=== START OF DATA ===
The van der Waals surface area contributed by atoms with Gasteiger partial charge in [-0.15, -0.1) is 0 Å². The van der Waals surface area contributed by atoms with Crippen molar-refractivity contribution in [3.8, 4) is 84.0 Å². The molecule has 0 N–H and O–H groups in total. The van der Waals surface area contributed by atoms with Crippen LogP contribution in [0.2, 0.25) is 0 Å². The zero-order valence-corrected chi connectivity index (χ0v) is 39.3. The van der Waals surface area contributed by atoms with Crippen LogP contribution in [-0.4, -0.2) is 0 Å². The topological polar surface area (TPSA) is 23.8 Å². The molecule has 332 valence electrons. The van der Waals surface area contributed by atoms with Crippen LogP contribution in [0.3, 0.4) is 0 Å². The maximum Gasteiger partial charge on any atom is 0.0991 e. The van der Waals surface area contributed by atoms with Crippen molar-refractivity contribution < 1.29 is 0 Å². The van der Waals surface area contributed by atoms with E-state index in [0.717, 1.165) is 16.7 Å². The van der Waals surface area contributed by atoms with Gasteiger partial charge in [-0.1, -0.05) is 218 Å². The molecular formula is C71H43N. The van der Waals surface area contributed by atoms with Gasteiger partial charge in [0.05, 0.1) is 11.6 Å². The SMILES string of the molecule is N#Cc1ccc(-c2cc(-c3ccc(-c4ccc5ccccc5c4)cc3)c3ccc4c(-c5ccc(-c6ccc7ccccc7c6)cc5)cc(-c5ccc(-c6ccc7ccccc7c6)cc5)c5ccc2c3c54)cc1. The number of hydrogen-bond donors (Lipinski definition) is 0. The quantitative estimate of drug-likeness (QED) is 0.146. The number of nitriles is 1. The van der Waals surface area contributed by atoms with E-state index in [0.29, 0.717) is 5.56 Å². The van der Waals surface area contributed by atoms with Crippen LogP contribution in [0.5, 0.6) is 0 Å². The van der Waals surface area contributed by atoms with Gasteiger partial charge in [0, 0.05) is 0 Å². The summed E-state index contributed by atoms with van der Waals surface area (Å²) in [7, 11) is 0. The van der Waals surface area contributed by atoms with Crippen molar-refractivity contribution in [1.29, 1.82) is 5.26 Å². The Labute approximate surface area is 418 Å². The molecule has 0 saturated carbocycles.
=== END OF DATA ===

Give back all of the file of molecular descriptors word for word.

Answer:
The van der Waals surface area contributed by atoms with Gasteiger partial charge in [-0.15, -0.1) is 0 Å². The van der Waals surface area contributed by atoms with Crippen molar-refractivity contribution in [3.8, 4) is 84.0 Å². The molecule has 0 N–H and O–H groups in total. The van der Waals surface area contributed by atoms with Crippen LogP contribution in [0.2, 0.25) is 0 Å². The zero-order valence-corrected chi connectivity index (χ0v) is 39.3. The van der Waals surface area contributed by atoms with Crippen LogP contribution in [-0.4, -0.2) is 0 Å². The topological polar surface area (TPSA) is 23.8 Å². The molecule has 332 valence electrons. The van der Waals surface area contributed by atoms with Crippen LogP contribution in [0.3, 0.4) is 0 Å². The maximum Gasteiger partial charge on any atom is 0.0991 e. The van der Waals surface area contributed by atoms with Crippen molar-refractivity contribution < 1.29 is 0 Å². The van der Waals surface area contributed by atoms with E-state index in [0.717, 1.165) is 16.7 Å². The van der Waals surface area contributed by atoms with Gasteiger partial charge in [-0.1, -0.05) is 218 Å². The molecular formula is C71H43N. The van der Waals surface area contributed by atoms with Gasteiger partial charge in [0.05, 0.1) is 11.6 Å². The SMILES string of the molecule is N#Cc1ccc(-c2cc(-c3ccc(-c4ccc5ccccc5c4)cc3)c3ccc4c(-c5ccc(-c6ccc7ccccc7c6)cc5)cc(-c5ccc(-c6ccc7ccccc7c6)cc5)c5ccc2c3c54)cc1. The number of hydrogen-bond donors (Lipinski definition) is 0. The quantitative estimate of drug-likeness (QED) is 0.146. The number of nitriles is 1. The van der Waals surface area contributed by atoms with E-state index in [0.29, 0.717) is 5.56 Å². The van der Waals surface area contributed by atoms with Crippen LogP contribution in [0.5, 0.6) is 0 Å². The van der Waals surface area contributed by atoms with Gasteiger partial charge in [0, 0.05) is 0 Å². The summed E-state index contributed by atoms with van der Waals surface area (Å²) in [7, 11) is 0. The van der Waals surface area contributed by atoms with Crippen molar-refractivity contribution in [1.29, 1.82) is 5.26 Å². The Labute approximate surface area is 418 Å². The molecule has 0 saturated carbocycles.